Cookies on this website
We use cookies to ensure that we give you the best experience on our website. If you click 'Continue' we will assume that you are happy to receive all cookies and you will not see this message again. Click 'Find out more' for information on how to change your cookie settings.

In almost every natural environment, sounds are reflected by nearby objects, producing many delayed and distorted copies of the original sound, known as reverberation. Our brains usually cope well with reverberation, allowing us to recognize sound sources regardless of their environments. In contrast, reverberation can cause severe difficulties for speech recognition algorithms and hearing-impaired people. The present study examines how the auditory system copes with reverberation. We trained a linear model to recover a rich set of natural, anechoic sounds from their simulated reverberant counterparts. The model neurons achieved this by extending the inhibitory component of their receptive filters for more reverberant spaces, and did so in a frequency-dependent manner. These predicted effects were observed in the responses of auditory cortical neurons of ferrets in the same simulated reverberant environments. Together, these results suggest that auditory cortical neurons adapt to reverberation by adjusting their filtering properties in a manner consistent with dereverberation.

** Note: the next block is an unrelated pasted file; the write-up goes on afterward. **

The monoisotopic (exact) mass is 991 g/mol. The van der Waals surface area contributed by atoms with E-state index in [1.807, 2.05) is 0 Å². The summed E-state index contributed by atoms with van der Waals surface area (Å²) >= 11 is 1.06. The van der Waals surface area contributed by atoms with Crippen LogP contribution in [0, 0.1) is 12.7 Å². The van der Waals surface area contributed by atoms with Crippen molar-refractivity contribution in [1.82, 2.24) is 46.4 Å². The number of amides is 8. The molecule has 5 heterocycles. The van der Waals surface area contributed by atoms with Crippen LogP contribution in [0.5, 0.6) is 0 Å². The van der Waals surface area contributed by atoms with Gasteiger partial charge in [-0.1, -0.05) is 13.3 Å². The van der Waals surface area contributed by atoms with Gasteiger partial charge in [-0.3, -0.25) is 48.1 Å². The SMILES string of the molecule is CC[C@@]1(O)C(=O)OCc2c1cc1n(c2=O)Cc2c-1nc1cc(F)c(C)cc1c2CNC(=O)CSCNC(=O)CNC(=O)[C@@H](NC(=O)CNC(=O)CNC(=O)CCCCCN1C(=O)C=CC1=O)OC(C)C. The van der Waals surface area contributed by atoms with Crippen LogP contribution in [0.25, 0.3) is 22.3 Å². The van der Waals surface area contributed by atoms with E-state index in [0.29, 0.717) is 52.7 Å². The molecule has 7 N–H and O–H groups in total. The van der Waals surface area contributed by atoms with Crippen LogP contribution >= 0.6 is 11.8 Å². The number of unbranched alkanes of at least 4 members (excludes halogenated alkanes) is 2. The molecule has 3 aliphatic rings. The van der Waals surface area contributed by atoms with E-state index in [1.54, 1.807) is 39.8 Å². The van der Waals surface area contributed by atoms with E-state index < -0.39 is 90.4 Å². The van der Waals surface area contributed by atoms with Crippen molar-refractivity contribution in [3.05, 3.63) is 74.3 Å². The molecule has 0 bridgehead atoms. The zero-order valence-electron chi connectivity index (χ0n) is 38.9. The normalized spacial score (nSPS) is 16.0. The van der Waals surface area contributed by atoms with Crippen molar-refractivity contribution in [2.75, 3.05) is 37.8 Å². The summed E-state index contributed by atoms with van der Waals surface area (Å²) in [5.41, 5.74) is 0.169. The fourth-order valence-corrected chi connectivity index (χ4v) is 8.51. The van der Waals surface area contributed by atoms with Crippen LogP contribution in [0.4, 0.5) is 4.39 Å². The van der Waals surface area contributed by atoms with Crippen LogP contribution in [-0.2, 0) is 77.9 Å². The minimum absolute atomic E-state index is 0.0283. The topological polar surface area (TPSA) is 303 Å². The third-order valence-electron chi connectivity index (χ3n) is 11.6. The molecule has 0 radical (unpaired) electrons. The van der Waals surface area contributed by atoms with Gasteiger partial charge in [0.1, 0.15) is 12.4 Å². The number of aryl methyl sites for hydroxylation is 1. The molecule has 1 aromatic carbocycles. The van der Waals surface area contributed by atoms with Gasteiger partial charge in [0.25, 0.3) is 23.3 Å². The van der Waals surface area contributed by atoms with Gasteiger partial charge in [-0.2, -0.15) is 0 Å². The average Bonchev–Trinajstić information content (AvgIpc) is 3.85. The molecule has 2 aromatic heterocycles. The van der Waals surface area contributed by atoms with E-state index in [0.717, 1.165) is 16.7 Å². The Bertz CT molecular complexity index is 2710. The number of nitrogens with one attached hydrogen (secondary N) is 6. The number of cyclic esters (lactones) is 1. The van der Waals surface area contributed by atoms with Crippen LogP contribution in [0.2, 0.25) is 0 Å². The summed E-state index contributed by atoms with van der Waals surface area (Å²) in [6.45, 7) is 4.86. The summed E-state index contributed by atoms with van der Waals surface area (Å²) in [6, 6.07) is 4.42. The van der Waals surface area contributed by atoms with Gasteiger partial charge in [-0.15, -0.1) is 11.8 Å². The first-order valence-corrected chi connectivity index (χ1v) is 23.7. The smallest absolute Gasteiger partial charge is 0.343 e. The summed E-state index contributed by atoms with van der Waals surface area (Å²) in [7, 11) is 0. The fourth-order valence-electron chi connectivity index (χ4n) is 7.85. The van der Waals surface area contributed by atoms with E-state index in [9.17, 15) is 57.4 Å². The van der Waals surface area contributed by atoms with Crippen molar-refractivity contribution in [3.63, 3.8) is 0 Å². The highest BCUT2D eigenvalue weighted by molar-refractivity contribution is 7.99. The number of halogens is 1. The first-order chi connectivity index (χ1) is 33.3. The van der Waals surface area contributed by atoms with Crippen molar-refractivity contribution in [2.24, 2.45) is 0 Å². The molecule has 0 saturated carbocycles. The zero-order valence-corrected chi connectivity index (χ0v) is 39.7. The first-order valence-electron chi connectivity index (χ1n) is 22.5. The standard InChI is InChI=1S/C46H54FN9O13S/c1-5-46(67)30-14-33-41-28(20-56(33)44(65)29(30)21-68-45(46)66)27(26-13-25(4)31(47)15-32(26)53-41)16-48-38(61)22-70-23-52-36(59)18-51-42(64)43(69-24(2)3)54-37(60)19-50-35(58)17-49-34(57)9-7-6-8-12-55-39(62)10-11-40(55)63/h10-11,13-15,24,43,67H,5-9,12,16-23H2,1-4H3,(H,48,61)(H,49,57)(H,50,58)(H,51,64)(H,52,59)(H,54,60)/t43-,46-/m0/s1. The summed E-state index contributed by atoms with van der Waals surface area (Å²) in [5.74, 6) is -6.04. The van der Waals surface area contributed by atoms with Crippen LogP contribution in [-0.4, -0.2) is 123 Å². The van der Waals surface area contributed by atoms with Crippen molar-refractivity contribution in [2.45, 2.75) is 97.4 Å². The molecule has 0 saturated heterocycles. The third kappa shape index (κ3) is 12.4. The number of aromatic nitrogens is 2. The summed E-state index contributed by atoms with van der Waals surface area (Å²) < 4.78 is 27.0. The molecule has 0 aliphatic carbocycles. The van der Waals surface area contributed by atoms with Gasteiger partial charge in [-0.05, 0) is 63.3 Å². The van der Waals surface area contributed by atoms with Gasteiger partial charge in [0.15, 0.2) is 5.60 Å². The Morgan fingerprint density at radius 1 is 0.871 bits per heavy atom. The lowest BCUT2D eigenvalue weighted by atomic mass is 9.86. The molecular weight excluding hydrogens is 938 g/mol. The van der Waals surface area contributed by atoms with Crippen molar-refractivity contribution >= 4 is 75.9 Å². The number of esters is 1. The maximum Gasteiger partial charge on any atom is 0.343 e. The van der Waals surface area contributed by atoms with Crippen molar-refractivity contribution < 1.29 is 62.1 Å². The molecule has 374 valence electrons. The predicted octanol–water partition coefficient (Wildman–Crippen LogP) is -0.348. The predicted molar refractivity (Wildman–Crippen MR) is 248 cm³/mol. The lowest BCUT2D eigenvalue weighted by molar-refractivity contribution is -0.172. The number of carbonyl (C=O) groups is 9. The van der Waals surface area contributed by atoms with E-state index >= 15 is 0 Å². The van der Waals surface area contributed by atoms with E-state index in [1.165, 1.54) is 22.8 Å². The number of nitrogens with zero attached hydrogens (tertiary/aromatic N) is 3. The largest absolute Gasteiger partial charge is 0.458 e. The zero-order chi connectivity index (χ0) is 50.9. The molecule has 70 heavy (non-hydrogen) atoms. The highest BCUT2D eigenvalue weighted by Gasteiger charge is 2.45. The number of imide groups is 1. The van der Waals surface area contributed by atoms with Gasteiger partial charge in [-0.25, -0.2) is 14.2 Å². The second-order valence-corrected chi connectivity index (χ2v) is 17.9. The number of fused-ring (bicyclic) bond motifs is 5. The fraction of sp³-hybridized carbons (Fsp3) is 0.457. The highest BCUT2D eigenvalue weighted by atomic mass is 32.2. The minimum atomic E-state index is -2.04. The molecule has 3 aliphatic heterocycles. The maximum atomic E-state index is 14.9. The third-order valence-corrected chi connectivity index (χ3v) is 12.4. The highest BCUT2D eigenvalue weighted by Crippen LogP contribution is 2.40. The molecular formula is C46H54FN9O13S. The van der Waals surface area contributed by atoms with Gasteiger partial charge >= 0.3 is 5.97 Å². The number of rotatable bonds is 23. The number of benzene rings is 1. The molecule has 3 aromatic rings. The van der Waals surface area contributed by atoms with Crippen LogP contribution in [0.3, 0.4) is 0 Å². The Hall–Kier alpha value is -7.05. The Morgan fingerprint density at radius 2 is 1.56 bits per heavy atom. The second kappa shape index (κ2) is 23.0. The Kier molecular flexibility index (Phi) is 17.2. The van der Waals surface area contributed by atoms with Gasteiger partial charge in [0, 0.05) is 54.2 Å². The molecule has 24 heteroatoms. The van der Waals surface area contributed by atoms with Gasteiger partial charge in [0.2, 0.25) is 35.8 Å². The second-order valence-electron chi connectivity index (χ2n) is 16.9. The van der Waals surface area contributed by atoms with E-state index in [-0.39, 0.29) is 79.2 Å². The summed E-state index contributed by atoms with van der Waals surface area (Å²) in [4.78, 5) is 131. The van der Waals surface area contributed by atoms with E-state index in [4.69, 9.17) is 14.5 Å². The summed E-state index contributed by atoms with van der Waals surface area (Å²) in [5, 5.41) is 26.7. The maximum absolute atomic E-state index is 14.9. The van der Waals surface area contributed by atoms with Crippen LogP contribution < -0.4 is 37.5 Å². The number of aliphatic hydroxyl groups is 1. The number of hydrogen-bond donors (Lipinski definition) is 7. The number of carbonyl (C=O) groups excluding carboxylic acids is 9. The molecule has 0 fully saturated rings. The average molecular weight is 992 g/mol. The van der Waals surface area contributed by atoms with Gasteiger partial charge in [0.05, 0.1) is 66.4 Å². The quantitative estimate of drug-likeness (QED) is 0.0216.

Original publication

DOI

10.7554/eLife.75090

Type

Journal article

Journal

Elife

Publication Date

26/05/2022

Volume

11

Keywords

neuroscience